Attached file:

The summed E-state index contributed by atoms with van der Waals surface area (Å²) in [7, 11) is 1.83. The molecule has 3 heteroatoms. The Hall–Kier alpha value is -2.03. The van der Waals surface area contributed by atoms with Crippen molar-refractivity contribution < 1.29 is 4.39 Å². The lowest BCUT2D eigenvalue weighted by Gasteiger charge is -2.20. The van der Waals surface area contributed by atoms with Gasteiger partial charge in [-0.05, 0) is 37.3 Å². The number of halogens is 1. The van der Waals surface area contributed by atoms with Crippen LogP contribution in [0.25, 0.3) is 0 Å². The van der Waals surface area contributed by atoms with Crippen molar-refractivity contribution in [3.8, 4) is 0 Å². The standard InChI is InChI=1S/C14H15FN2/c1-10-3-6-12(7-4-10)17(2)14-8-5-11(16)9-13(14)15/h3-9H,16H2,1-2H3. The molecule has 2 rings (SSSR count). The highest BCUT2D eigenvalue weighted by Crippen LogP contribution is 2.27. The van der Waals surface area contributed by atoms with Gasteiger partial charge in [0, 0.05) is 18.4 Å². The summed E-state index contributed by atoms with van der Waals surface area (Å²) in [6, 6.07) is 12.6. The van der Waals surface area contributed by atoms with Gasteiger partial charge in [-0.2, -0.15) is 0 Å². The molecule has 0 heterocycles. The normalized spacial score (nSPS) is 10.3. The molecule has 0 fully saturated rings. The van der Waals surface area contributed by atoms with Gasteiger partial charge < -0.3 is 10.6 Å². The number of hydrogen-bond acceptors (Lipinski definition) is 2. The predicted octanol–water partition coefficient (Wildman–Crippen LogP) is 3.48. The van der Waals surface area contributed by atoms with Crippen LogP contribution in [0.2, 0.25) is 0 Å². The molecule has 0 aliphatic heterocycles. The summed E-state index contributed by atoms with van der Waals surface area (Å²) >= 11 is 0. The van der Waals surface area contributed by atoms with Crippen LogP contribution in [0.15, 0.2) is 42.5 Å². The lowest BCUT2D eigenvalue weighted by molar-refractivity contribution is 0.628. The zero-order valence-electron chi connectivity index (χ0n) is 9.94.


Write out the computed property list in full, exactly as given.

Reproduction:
The summed E-state index contributed by atoms with van der Waals surface area (Å²) in [7, 11) is 1.83. The molecule has 3 heteroatoms. The Hall–Kier alpha value is -2.03. The van der Waals surface area contributed by atoms with Crippen molar-refractivity contribution < 1.29 is 4.39 Å². The lowest BCUT2D eigenvalue weighted by Gasteiger charge is -2.20. The van der Waals surface area contributed by atoms with Gasteiger partial charge in [-0.05, 0) is 37.3 Å². The number of halogens is 1. The van der Waals surface area contributed by atoms with Crippen LogP contribution in [0.25, 0.3) is 0 Å². The van der Waals surface area contributed by atoms with Crippen molar-refractivity contribution in [3.8, 4) is 0 Å². The standard InChI is InChI=1S/C14H15FN2/c1-10-3-6-12(7-4-10)17(2)14-8-5-11(16)9-13(14)15/h3-9H,16H2,1-2H3. The molecule has 2 rings (SSSR count). The highest BCUT2D eigenvalue weighted by Crippen LogP contribution is 2.27. The van der Waals surface area contributed by atoms with Gasteiger partial charge in [0, 0.05) is 18.4 Å². The summed E-state index contributed by atoms with van der Waals surface area (Å²) in [6, 6.07) is 12.6. The van der Waals surface area contributed by atoms with Gasteiger partial charge in [-0.2, -0.15) is 0 Å². The molecule has 0 heterocycles. The normalized spacial score (nSPS) is 10.3. The molecule has 0 fully saturated rings. The van der Waals surface area contributed by atoms with Gasteiger partial charge < -0.3 is 10.6 Å². The number of hydrogen-bond acceptors (Lipinski definition) is 2. The predicted octanol–water partition coefficient (Wildman–Crippen LogP) is 3.48. The van der Waals surface area contributed by atoms with Crippen LogP contribution in [0.2, 0.25) is 0 Å². The molecule has 0 aliphatic heterocycles. The summed E-state index contributed by atoms with van der Waals surface area (Å²) >= 11 is 0. The van der Waals surface area contributed by atoms with Crippen LogP contribution in [0.15, 0.2) is 42.5 Å². The lowest BCUT2D eigenvalue weighted by molar-refractivity contribution is 0.628. The zero-order valence-electron chi connectivity index (χ0n) is 9.94.